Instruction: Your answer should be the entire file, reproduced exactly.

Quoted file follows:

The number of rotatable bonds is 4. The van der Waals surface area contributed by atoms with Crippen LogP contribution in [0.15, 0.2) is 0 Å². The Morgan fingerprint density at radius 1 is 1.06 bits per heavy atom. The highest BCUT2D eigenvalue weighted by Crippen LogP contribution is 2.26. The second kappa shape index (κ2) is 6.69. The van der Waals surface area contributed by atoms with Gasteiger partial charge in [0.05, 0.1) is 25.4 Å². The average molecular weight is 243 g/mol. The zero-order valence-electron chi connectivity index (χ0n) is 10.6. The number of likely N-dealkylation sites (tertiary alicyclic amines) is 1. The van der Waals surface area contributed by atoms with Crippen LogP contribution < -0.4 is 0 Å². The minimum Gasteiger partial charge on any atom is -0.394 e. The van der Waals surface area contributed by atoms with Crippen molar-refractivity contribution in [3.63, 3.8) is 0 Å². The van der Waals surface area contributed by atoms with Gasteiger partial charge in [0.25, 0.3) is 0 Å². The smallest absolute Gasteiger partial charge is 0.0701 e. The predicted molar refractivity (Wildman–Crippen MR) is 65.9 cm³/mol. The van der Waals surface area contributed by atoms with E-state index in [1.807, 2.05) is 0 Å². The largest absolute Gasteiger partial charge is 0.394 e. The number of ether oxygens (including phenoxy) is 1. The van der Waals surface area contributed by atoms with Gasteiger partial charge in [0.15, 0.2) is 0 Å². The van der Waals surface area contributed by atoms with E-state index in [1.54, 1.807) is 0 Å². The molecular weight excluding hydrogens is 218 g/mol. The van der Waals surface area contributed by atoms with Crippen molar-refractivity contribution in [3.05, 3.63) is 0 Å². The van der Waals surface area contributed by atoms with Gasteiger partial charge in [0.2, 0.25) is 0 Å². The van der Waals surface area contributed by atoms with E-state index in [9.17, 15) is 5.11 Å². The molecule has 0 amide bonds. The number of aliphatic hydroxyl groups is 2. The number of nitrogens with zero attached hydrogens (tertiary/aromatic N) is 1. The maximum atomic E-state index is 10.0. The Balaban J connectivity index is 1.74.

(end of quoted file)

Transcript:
The number of rotatable bonds is 4. The van der Waals surface area contributed by atoms with Crippen LogP contribution in [0.15, 0.2) is 0 Å². The Morgan fingerprint density at radius 1 is 1.06 bits per heavy atom. The highest BCUT2D eigenvalue weighted by Crippen LogP contribution is 2.26. The second kappa shape index (κ2) is 6.69. The van der Waals surface area contributed by atoms with Gasteiger partial charge in [0.05, 0.1) is 25.4 Å². The average molecular weight is 243 g/mol. The zero-order valence-electron chi connectivity index (χ0n) is 10.6. The number of likely N-dealkylation sites (tertiary alicyclic amines) is 1. The van der Waals surface area contributed by atoms with Crippen LogP contribution < -0.4 is 0 Å². The minimum Gasteiger partial charge on any atom is -0.394 e. The van der Waals surface area contributed by atoms with Crippen molar-refractivity contribution in [3.63, 3.8) is 0 Å². The van der Waals surface area contributed by atoms with Gasteiger partial charge in [0.25, 0.3) is 0 Å². The smallest absolute Gasteiger partial charge is 0.0701 e. The predicted molar refractivity (Wildman–Crippen MR) is 65.9 cm³/mol. The van der Waals surface area contributed by atoms with E-state index in [1.807, 2.05) is 0 Å². The largest absolute Gasteiger partial charge is 0.394 e. The number of ether oxygens (including phenoxy) is 1. The van der Waals surface area contributed by atoms with Gasteiger partial charge in [0.15, 0.2) is 0 Å². The van der Waals surface area contributed by atoms with E-state index in [1.54, 1.807) is 0 Å². The molecular weight excluding hydrogens is 218 g/mol. The van der Waals surface area contributed by atoms with Crippen molar-refractivity contribution in [3.05, 3.63) is 0 Å². The van der Waals surface area contributed by atoms with Gasteiger partial charge in [0.2, 0.25) is 0 Å². The van der Waals surface area contributed by atoms with E-state index in [9.17, 15) is 5.11 Å². The molecule has 0 amide bonds. The number of aliphatic hydroxyl groups is 2. The number of nitrogens with zero attached hydrogens (tertiary/aromatic N) is 1. The maximum atomic E-state index is 10.0. The Balaban J connectivity index is 1.74.